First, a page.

Ian Marchant, ex CEO of SSE and ex IE President, has suggested we need a second Trilemma (see below). However, as the first Trilemma achieved nothing, the second is surely a step in the wrong direction.
The first trilemma was a brain teaser that the power industry created where it was befuddled into doing very little as it had three problems it needed to solve and couldn’t. They were (in case somehow you managed to avoid them):
If I had a penny for every CEO of the major energy companies who has a slide with these three issues on it, I would retire.
The trilemma came to an abrupt end some 10 years after its birth when HM Treasury slapped a Levy Control Framework on the industry – in effect a cap on spending, or in economic terms a price limit. The Treasury’s realisation was that we can only do what we can afford to do., Planning to achieve something other than that should be a crime (alongside banking crime).
The lost billions as the industry sent itself around the trilemma merry-go-round could have been usefully aimed at the problem which is, and always has been, delivering power at the least possible cost.
Least Cost Energy Planning (as it was known prior to when the fated trilemma invention took hold) is a lost art. It does not take place without the other two key issues and never has done. Environmental limits have been part of the power industry challenge since the dawn of time. The fact that they are now more stringent is no surprise.
Security of supply has also always been part of the industry. Until recently, we’ve paid for it with a capacity charge – a concept now belatedly making a comeback as the Capacity Mechanism – and in gas, a bigger pipe.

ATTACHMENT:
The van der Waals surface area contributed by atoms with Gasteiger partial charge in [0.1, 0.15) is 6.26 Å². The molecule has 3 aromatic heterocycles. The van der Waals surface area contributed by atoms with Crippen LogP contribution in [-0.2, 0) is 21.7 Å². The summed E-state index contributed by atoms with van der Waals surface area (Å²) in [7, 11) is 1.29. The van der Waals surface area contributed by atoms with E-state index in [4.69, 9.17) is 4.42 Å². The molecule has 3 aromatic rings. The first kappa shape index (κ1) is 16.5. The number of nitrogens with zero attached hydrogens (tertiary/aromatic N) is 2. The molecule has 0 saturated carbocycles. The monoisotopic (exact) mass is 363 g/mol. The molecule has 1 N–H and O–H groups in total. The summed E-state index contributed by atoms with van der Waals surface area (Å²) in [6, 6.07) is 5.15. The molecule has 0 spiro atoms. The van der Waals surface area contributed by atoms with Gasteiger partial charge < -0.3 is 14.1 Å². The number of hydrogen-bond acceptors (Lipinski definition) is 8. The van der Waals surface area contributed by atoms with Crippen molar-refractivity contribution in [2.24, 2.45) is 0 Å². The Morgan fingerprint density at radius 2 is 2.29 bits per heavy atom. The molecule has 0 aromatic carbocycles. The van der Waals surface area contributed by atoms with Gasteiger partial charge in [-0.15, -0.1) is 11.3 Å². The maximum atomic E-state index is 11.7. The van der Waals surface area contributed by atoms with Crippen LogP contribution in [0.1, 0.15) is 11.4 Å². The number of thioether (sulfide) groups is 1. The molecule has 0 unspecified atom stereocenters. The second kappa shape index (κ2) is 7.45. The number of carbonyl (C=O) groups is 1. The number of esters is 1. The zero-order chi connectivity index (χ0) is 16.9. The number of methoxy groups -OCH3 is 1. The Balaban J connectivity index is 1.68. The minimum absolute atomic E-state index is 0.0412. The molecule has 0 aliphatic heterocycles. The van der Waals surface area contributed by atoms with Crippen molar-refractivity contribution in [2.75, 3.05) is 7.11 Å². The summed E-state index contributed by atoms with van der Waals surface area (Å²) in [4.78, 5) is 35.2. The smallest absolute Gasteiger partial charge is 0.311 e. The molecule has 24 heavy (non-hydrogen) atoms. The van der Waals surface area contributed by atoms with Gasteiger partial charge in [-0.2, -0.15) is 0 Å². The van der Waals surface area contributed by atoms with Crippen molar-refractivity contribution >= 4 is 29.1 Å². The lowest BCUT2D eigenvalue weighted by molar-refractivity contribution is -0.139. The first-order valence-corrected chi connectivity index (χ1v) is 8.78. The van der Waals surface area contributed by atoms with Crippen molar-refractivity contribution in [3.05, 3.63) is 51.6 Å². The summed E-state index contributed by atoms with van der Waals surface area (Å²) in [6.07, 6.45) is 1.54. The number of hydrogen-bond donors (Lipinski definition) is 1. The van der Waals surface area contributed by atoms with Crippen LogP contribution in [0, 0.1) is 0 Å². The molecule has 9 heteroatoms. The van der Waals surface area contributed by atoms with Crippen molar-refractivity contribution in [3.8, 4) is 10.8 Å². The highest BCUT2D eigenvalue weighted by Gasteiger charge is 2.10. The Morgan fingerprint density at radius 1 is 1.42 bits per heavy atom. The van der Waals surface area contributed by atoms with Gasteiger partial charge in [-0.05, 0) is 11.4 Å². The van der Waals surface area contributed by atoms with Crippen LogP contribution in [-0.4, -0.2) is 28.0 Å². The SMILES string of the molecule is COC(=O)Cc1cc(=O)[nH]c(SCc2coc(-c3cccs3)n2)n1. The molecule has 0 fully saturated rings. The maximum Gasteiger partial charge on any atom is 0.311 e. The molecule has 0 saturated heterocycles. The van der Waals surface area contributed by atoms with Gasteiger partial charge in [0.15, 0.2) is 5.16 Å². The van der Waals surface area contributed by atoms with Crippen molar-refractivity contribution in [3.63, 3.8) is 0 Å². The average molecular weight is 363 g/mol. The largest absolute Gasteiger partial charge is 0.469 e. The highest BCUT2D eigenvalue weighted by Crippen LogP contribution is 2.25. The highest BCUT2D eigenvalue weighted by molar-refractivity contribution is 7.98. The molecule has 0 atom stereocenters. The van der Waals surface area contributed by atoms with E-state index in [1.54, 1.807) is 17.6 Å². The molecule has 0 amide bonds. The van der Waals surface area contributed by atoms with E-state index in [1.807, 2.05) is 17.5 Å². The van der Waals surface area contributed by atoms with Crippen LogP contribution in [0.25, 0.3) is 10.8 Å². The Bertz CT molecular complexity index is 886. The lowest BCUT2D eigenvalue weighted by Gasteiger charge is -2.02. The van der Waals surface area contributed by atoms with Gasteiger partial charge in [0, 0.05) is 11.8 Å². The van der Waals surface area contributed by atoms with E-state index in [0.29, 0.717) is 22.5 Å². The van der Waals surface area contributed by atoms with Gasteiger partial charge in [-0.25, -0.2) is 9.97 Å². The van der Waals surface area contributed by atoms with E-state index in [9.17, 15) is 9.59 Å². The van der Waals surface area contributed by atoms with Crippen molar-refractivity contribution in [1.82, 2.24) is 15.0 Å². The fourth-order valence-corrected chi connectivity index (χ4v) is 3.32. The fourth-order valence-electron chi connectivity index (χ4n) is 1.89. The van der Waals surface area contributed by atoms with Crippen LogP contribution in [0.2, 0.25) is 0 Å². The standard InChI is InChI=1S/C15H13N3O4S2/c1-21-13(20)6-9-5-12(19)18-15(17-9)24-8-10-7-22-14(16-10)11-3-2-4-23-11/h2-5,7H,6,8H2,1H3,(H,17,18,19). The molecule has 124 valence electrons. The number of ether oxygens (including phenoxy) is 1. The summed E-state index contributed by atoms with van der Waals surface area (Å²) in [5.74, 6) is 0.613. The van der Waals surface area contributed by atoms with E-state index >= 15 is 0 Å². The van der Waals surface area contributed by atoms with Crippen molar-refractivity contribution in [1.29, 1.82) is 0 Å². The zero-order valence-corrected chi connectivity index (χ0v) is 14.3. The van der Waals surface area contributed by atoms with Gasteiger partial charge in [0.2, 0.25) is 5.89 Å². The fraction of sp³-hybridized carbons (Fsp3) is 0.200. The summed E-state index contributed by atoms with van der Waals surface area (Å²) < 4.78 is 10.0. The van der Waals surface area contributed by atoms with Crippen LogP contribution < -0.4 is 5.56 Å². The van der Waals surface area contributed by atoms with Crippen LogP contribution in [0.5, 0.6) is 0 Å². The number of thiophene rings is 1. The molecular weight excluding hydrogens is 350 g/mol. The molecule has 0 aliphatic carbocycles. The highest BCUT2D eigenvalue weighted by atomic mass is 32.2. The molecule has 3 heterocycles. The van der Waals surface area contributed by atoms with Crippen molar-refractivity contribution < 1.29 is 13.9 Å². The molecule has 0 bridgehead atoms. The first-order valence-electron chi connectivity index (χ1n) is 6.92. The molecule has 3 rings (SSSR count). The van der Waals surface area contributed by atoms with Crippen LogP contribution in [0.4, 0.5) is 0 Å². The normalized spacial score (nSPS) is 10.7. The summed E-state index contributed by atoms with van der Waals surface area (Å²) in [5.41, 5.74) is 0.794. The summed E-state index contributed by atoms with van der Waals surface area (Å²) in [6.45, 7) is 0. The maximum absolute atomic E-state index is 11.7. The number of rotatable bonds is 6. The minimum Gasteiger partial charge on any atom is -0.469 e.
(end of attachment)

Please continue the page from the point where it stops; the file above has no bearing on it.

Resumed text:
Let’s take Hinkley Point C. This is a new nuclear station that, when built, will replace an old nuclear station or two – no trilemma here, just a least cost planning need. Let’s take a less well publicised topic – interconnectors with Europe. Brexit or not the drive to interconnect has and always will be strong as it’s cheap. As gas and power interconnection capacity grows, so does security of supply. Approximately 7,000 MW of new interconnection is planned in the UK, twice as much as Hinkley Point C – by the way, as yet, this is hardly mentioned in the press.
In part 2 I commit the second demand side trilemma to room 101.
We need a referendum on carbon, which in my view poses a much simpler question than the Brexit issue. Possible topics include :Do you think that the United Kingdom should deliver on its commitment (to the world) to decarbonise our energy system by 80% by 2050?
The Intended Nationally Determined Contributions (INDCs) agreed in Paris are the sign that, referendum or not, the world is moving towards carbon budgets. Our INDC (either inside or outside of the EU) will be discussed with us by our global trade partners such as USA, India, South Korea and China (amongst others). They may take a dim view of anything other than a plan to deliver.
So we have a carbon budget (no, we do), we are energy secure as it is abundant (check the oil price) and why should we pay more? Our industry needs to bury trilemma1, man up and get back to some good old fashioned least cost energy planning.